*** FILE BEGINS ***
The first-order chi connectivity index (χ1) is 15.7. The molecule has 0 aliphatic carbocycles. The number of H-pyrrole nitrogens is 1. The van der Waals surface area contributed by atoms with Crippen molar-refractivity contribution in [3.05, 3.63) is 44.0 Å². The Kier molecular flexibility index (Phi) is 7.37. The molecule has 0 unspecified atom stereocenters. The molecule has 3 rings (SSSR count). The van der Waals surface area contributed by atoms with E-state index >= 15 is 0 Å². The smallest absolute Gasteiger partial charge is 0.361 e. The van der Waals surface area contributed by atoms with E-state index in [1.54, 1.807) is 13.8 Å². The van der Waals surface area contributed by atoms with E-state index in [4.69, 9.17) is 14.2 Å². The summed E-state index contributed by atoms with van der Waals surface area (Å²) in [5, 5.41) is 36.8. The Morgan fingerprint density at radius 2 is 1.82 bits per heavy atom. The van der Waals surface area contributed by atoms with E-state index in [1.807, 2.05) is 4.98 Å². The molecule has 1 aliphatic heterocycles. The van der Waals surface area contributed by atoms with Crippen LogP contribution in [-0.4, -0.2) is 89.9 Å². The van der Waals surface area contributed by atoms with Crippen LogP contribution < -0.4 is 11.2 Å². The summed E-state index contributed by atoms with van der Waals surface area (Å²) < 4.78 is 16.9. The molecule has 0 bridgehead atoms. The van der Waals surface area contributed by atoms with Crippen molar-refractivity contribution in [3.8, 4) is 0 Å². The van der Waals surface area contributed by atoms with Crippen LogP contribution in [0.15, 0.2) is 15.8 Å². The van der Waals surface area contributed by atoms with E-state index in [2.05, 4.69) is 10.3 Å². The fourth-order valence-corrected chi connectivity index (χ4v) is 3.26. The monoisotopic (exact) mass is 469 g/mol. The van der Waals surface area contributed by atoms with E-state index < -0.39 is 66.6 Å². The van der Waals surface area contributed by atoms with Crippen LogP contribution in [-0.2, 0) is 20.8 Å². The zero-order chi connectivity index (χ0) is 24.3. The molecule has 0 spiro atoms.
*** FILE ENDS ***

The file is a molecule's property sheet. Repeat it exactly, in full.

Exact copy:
The first-order chi connectivity index (χ1) is 15.7. The molecule has 0 aliphatic carbocycles. The number of H-pyrrole nitrogens is 1. The van der Waals surface area contributed by atoms with Crippen molar-refractivity contribution in [3.05, 3.63) is 44.0 Å². The Kier molecular flexibility index (Phi) is 7.37. The molecule has 0 unspecified atom stereocenters. The molecule has 3 rings (SSSR count). The van der Waals surface area contributed by atoms with E-state index >= 15 is 0 Å². The smallest absolute Gasteiger partial charge is 0.361 e. The van der Waals surface area contributed by atoms with E-state index in [1.54, 1.807) is 13.8 Å². The van der Waals surface area contributed by atoms with E-state index in [4.69, 9.17) is 14.2 Å². The summed E-state index contributed by atoms with van der Waals surface area (Å²) in [5, 5.41) is 36.8. The Morgan fingerprint density at radius 2 is 1.82 bits per heavy atom. The van der Waals surface area contributed by atoms with E-state index in [1.807, 2.05) is 4.98 Å². The molecule has 1 aliphatic heterocycles. The van der Waals surface area contributed by atoms with Crippen LogP contribution in [-0.4, -0.2) is 89.9 Å². The van der Waals surface area contributed by atoms with Crippen LogP contribution < -0.4 is 11.2 Å². The summed E-state index contributed by atoms with van der Waals surface area (Å²) < 4.78 is 16.9. The molecule has 0 bridgehead atoms. The van der Waals surface area contributed by atoms with Crippen molar-refractivity contribution in [3.8, 4) is 0 Å². The van der Waals surface area contributed by atoms with Crippen LogP contribution in [0.15, 0.2) is 15.8 Å². The van der Waals surface area contributed by atoms with E-state index in [2.05, 4.69) is 10.3 Å². The fourth-order valence-corrected chi connectivity index (χ4v) is 3.26. The monoisotopic (exact) mass is 469 g/mol. The van der Waals surface area contributed by atoms with E-state index < -0.39 is 66.6 Å². The van der Waals surface area contributed by atoms with Crippen LogP contribution in [-0.2, 0) is 20.8 Å². The zero-order chi connectivity index (χ0) is 24.3. The molecule has 0 spiro atoms.